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Scientists Brissette, Nislow Named to New Forest Service Leadership Positions

Newtown Square, PA, May 1, 2015 - Two longtime scientists with the USDA Forest Service Northern Research Station have accepted new leadership positions within the Station. John Brissette, the Project Leader for the Station’s Research Work Unit 07, the Center for Research on Ecosystem Change, since 2006 and a Project Leader in Forest Service research since 1992, has been selected as an assistant director for research. Keith Nislow, a research fisheries biologist in the same research work unit, has been selected to replace Brissette as project leader.

"In addition to expertise in multiple lines of science, both Dr. Brissette and Dr. Nislow are skilled in building partnerships and effectively communicating the Station’s program direction,” said Michael T. Rains, Director of the Northern Research Station and the Forest Products Laboratory. “Their skills as scientists and superb strengths as inclusive leaders make them uniquely qualified for their new positions.”  

As an Assistant Director of Research, Brissette will coordinate the Station’s science units related to forest disturbance processes and providing clean air and water. Brissette started his 35-year career with the Forest Service as a nursery and tree improvement with State and Private Forestry in the southern United States.  Before coming to the Northeast in 1992, he was a research forester with the Southern Forest Experiment Station conducting studies on artificial regeneration of southern pines. As a research forester with the Northeastern and Northern Research Stations, he focused on natural regeneration and early stand dynamics in conifer and mixed conifer-hardwood ecosystems of the Acadian and Great Lakes forest regions.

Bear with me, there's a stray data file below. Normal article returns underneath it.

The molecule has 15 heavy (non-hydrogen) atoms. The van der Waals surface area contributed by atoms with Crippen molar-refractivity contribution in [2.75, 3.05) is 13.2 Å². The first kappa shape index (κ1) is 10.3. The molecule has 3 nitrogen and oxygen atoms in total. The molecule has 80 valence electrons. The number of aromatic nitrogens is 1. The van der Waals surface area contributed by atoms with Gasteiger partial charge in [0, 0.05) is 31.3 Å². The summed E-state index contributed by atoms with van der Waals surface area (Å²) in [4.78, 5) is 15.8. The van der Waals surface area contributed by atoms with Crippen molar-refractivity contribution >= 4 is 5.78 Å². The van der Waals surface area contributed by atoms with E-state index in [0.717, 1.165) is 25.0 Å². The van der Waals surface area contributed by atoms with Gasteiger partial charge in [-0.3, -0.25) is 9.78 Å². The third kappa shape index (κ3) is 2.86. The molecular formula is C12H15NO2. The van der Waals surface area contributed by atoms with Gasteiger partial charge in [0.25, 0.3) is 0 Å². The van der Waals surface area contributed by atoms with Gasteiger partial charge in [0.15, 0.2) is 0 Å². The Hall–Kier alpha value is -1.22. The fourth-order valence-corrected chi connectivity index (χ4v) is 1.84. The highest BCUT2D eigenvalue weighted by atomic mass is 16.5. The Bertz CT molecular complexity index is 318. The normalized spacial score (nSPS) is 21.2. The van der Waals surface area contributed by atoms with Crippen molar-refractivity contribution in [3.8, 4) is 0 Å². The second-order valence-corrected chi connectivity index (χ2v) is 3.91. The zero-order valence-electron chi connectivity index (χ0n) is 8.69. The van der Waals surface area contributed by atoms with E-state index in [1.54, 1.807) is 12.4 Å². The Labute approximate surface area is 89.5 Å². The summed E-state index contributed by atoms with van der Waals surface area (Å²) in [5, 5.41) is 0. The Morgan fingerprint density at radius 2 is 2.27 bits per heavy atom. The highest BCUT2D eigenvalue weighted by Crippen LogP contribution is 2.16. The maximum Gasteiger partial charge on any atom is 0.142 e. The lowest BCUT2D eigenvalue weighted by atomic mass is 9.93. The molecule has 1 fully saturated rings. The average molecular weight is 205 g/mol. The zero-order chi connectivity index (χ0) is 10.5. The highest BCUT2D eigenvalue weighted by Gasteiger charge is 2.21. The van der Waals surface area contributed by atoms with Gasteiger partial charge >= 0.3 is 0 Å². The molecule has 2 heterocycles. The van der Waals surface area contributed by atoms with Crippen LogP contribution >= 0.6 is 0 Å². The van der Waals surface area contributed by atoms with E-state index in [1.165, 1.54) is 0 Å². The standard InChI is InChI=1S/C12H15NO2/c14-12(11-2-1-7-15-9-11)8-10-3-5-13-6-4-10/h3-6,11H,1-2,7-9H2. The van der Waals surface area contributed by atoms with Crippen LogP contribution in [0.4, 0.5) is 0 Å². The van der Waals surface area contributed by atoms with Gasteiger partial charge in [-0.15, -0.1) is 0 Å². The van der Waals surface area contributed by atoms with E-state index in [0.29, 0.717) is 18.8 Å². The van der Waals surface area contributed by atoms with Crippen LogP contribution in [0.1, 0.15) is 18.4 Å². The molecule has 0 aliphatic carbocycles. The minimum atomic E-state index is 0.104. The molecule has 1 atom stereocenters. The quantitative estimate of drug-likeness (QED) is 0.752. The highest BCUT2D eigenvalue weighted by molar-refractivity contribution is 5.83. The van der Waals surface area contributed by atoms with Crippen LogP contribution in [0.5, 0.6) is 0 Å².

Nislow, a team leader and research fisheries biologist in Amherst, Mass., has served as the Amherst Director’s Representative for almost 8 years. He began his Forest Service career with the former Northeastern Research Station Wildlife and Fish Habitat Relationships Unit in Amherst in 1999, becoming Acting Project Leader in 2005, then Team Leader within NRS-07 in the Northern Research Station in 2006. His personal research is focused on understanding the effects of multiple sources of ecosystem change on aquatic habitats and fisheries, and translating this understanding into information and support for management and conservation. The Center for Research on Ecosystem Change includes hydrologists, soil scientists, ecologists, wildlife biologists and foresters in Maine, Maryland, Massachusetts, Minnesota, New Hampshire, New York and Vermont, and is oriented towards bringing interdisciplinary perspectives to complex and large-scale issues in the context of a changing regional environment.

The U.S. Forest Service is an agency of the U.S. Department of Agriculture, a mission of sustaining the health, diversity and productivity of the nation’s forests and grasslands to meet the needs of present and future generations. The mission of the Forest Service's Northern Research Station is to improve people’s lives and help sustain the natural resources in the Northeast and Midwest through leading-edge science and effective information delivery.

The U.S. Forest Service manages 193 million acres of public land, provides assistance to state and private landowners, and maintains the largest forestry research organization in the world. Public lands the Forest Service manages contribute more than $13 billion to the economy each year through visitor spending alone. Those same lands provide 20 percent of the nation’s clean water supply, a value estimated at $7.2 billion per year. The agency has either a direct or indirect role in stewardship of about 80 percent of the 850 million forested acres within the U.S., of which 100 million acres are urban forests where most Americans live. For more information, visit www.fs.usda.gov/.

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Last modified: May 1, 2015